Dear Family, Friends, and Diary,
It's been almost three weeks without a record of our life. I needed a break and, besides, we really were not doing much. (I did do a "Tesla Year" report, but that was different.) Now we think we need a more-complete record. My memory of these weeks is pretty fuzzy, but the cameras gave us enough record to make a story.
The previous life story diary ended with Marianne's visit to a couple of hospitals for tests of her heart and other organs. Mostly, the stay at Kaiser wore her out and then, after transport to a lab at St. Agnes, the cardiologist looked inside her heart and pronounced it fine.
According to the cameras, while Marianne was gone, I kept busy with neighborhood walks and puzzle-making. I really don't remember!
By Thursday or Friday, the hospital memories had faded. Still not back on chemo pills, Marianne was doing great and was back in the art hut. That's her measure of normalcy. I had energy enough to do chores, including giving Carla a good cleaning. My normalcy. And then there was Friday night games with Jen, Brian and Geoff. Our normalcy.
Over the next week, we must have done things, but my memory is blank. The camera chip only showed a mid-week visit to American Tire to get the winter tires installed. In Germany, the shift to winter tires was law-mandated for November 1, but in California timing it is dictated by the first trip of the season up into the Sierras.
For us, that first trip was Friday (19th) with a "Thanksgiving" up in Martis Camp with Gabby, Ava, and Sam. In normal times, we would have gone down to their house to join in a large Rahimi family gathering, but in times of Covid resurgence and cancer treatment, we opted for a five-person crowd, not a thirty-five person one.
Our weekend was fun. Saturday was "Thanksgiving" and Gigi cooked all day. Very traditional. Sam and I took a ride, including a charging session for Carla where he learned how to play games while we waited.
Later, everyone but the cook went to the tennis court for exercise. (My exercise was taking pictures). Ava has become the family tennis wizard and dominated play. She even worked in some hands-on tennis coaching for Sam. I think he was torn between recognizing she is pretty good and that she can be a bossy older sister. Sam, if the boss is right, listen.
Back at the house, Gigi had finished a traditional Thanksgiving meal, with roasted turkey, mashed potatoes, yams, green beans, and pumpkin-flavored deserts. It was all good, and very traditional.
The kids stretched the evening with games and horsing around - literally. Ava was Sam's horse. She's transitioning from little kid to young woman and this night it was little kid again. We'll miss this.
On Sunday, it was time to decorate the tree. Gabby did the construction and Ava and Sam added the decorations. The house will sit empty for a couple weeks, but it will be perfect when the family returns for Christmas and, hopefully, skiing.
The decoration was followed by a pickle-ball session at yet another Martis Camp facility. Again, Ava was the best of the group!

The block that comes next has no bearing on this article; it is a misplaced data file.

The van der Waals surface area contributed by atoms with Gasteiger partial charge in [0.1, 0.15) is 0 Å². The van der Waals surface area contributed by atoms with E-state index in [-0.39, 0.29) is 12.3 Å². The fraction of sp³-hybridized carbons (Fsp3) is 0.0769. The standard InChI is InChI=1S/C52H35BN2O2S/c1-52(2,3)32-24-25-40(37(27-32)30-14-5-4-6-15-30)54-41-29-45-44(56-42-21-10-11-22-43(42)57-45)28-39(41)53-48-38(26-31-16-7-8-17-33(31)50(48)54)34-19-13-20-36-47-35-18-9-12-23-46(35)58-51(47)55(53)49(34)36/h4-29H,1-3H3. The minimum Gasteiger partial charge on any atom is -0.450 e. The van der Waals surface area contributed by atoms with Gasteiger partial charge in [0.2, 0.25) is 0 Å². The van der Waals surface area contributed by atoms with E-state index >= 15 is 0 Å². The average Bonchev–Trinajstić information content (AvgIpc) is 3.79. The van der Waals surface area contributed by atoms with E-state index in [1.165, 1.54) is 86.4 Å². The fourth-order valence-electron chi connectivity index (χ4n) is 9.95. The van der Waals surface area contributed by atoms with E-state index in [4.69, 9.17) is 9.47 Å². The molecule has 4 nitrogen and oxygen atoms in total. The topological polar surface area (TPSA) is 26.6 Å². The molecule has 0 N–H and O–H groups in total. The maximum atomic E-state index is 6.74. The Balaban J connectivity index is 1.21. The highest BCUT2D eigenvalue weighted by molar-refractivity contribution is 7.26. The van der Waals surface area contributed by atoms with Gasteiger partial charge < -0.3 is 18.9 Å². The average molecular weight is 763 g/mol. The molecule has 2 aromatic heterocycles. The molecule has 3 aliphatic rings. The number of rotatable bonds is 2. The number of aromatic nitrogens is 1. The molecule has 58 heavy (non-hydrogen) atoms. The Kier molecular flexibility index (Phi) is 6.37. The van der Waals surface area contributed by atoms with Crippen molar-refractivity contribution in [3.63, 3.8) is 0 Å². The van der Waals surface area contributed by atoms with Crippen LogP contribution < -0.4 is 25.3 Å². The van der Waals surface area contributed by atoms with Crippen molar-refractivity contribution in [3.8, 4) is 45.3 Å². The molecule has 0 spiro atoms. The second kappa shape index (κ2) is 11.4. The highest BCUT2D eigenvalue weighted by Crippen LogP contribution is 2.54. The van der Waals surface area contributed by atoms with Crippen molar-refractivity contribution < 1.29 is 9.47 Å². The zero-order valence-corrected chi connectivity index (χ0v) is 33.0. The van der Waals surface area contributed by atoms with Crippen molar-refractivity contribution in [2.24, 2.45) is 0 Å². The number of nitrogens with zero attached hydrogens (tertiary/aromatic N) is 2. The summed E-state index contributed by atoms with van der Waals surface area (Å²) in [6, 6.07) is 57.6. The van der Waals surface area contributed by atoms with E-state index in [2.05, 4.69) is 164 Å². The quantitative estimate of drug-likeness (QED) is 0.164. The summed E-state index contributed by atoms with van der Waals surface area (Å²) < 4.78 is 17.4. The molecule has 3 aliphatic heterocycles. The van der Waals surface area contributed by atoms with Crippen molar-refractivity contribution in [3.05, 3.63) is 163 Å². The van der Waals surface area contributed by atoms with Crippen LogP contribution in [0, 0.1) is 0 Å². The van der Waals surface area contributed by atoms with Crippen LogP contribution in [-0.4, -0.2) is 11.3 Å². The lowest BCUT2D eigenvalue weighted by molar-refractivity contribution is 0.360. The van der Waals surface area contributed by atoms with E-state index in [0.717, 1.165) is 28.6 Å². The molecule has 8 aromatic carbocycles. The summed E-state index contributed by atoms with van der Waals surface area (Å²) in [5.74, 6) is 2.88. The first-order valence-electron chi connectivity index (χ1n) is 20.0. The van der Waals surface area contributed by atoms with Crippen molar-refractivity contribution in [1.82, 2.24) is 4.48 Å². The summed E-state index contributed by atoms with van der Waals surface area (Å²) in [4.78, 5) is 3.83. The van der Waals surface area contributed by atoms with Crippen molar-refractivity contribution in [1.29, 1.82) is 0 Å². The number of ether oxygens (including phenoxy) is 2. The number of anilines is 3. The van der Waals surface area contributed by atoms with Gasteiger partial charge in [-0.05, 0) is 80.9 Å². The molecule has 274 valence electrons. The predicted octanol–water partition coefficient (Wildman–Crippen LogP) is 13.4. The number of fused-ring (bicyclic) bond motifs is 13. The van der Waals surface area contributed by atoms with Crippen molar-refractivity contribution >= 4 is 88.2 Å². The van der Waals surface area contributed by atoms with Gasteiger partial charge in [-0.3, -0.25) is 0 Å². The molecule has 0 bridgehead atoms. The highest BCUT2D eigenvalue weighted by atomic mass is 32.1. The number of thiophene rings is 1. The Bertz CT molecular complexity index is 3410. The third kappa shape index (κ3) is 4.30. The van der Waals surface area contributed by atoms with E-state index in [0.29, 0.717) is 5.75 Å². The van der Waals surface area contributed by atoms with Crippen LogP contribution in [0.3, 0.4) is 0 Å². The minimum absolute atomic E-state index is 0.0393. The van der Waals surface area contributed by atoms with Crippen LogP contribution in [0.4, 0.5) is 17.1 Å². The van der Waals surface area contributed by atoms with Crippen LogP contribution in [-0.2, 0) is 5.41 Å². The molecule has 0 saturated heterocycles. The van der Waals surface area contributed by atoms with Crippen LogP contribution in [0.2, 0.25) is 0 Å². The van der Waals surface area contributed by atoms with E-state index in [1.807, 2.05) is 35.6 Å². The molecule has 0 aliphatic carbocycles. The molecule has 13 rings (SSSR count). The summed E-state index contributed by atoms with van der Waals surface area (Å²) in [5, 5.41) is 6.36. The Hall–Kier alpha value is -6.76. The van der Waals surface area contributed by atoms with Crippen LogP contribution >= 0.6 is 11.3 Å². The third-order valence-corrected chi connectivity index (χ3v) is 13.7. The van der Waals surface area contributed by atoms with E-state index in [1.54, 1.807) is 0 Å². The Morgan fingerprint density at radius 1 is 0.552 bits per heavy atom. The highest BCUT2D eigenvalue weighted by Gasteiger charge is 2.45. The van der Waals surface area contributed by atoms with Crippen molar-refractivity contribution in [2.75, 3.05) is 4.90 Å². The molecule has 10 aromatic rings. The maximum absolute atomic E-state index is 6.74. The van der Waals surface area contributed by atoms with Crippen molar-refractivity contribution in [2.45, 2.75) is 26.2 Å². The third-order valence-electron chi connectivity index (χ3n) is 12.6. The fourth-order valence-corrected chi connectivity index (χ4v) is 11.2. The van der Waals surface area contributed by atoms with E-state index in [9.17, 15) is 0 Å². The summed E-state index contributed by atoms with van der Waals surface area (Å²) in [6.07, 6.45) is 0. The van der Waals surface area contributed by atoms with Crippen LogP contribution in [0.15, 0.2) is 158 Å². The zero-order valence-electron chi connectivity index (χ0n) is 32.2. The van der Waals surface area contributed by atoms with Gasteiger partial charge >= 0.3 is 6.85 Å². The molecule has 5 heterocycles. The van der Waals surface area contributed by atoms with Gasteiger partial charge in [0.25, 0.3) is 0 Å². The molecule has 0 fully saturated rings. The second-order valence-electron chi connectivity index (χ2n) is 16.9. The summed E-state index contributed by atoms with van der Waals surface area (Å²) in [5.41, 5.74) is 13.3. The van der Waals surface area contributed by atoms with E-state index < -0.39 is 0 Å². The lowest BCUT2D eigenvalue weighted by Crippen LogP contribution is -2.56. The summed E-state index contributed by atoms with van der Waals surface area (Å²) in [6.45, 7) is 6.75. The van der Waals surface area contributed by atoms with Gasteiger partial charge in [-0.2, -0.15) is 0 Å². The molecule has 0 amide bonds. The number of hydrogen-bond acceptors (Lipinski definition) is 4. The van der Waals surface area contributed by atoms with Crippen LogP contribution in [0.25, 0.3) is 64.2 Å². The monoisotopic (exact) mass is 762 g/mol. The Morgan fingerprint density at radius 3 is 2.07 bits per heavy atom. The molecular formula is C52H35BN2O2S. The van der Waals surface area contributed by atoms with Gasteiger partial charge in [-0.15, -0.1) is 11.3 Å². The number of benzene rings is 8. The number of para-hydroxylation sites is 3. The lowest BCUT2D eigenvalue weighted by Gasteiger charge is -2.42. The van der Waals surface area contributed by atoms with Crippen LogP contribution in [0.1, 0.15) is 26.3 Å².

After pickleball, it was time for a break over at "The Barn", a family-activity center at Martis. There, the kids ran into friends and Gabby chatted with other moms.
No more pictures from Sunday, but my recollection is that we worked in a board game and lots of chit chat. A perfect way to spend mountain time.
On Monday morning, we all packed up. There was one last picture and then we went our separate ways. Marianne and I had a five- to six-hour drive back to Fresno. The little family left an hour after we did and arrived home almost an hour before us.
One souvenir from our trip up to Truckee was a chip in Carla's windshield. After consulting with our insurance company, I took their suggestion and went to All American Glass to see if a repair was possible ($50 versus my $250 deductible for a full windshield). There I learned that they can indeed repair nicks, but only ones smaller than a 25-cent piece. I think our damage was more like 30-cents, but they said they'd try anyway. I had to sign a release saying the repair process might split the glass further, wasn't guaranteed to be invisible, and had no guarantee. Oh well, it would be quicker than ordering new glass and, in the end, the glass stayed together and the remaining mark just looked like a smashed bug, too small to worry about.
On Thursday, we joined Joan and Vern on their porch in an impromptu neighborhood celebration of his 93rd birthday. I don't think he liked the idea of drawing attention to aging and I understand.
Neighbors Nancy and Gene joined the crowd, maybe for the last time. After almost a half-century in the largest house on Cambridge Avenue, they will be relocating to the Bay Area to be close to family. All this caused me to think about our own housing-while-aging dilemma, a dilemma with no obvious resolution.
For "real" Thanksgiving, it was just Marianne and me celebrating. She fixed a three-course meal, with each course separated by an hour or more, and that made a very pleasant holiday.
No sooner was Thanksgiving behind us than we had to move on to Christmas preparations. Task one is retrieving ten boxes and bags of decorations from the garage attic. It's a two-person job to get everything down to the garage floor, but I'm glad to hand over all the creative work to my better half.
We did have to go pick up a tree of course and I think we set a record for speed this year. We walked into Skookums, found the row with 5-6 foot spruce trees, lifted one up, and said that was it.
Back home, we took a break for lunch-dinner and decided decorating could wait for another day.
John and Marianne